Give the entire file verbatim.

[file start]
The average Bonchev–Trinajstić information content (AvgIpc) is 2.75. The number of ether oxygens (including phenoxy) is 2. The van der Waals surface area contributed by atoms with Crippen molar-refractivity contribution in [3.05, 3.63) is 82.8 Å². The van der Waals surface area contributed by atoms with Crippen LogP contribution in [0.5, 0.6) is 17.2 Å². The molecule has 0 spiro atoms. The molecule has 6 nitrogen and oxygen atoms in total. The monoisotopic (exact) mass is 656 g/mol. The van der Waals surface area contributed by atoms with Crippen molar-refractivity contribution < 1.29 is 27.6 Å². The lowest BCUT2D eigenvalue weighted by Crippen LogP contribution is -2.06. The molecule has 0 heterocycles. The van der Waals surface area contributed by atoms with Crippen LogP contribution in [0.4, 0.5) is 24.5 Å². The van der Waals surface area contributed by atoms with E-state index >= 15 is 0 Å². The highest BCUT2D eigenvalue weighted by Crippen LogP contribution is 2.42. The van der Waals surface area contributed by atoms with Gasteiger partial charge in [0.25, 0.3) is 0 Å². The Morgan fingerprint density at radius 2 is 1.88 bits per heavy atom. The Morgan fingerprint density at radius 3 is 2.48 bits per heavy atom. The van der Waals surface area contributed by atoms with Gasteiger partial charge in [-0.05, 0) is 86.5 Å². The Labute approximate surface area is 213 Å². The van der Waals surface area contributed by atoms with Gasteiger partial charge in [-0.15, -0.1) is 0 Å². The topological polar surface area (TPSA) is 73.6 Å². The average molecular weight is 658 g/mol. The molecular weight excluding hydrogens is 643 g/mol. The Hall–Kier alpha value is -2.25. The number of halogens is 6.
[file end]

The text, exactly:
The average Bonchev–Trinajstić information content (AvgIpc) is 2.75. The number of ether oxygens (including phenoxy) is 2. The van der Waals surface area contributed by atoms with Crippen molar-refractivity contribution in [3.05, 3.63) is 82.8 Å². The van der Waals surface area contributed by atoms with Crippen LogP contribution in [0.5, 0.6) is 17.2 Å². The molecule has 0 spiro atoms. The molecule has 6 nitrogen and oxygen atoms in total. The monoisotopic (exact) mass is 656 g/mol. The van der Waals surface area contributed by atoms with Crippen molar-refractivity contribution < 1.29 is 27.6 Å². The lowest BCUT2D eigenvalue weighted by Crippen LogP contribution is -2.06. The molecule has 0 heterocycles. The van der Waals surface area contributed by atoms with Crippen LogP contribution in [0.4, 0.5) is 24.5 Å². The van der Waals surface area contributed by atoms with E-state index >= 15 is 0 Å². The highest BCUT2D eigenvalue weighted by Crippen LogP contribution is 2.42. The van der Waals surface area contributed by atoms with Gasteiger partial charge in [0.25, 0.3) is 0 Å². The Morgan fingerprint density at radius 2 is 1.88 bits per heavy atom. The Morgan fingerprint density at radius 3 is 2.48 bits per heavy atom. The van der Waals surface area contributed by atoms with Gasteiger partial charge in [-0.05, 0) is 86.5 Å². The Labute approximate surface area is 213 Å². The van der Waals surface area contributed by atoms with Gasteiger partial charge in [-0.15, -0.1) is 0 Å². The topological polar surface area (TPSA) is 73.6 Å². The average molecular weight is 658 g/mol. The molecular weight excluding hydrogens is 643 g/mol. The Hall–Kier alpha value is -2.25. The number of halogens is 6.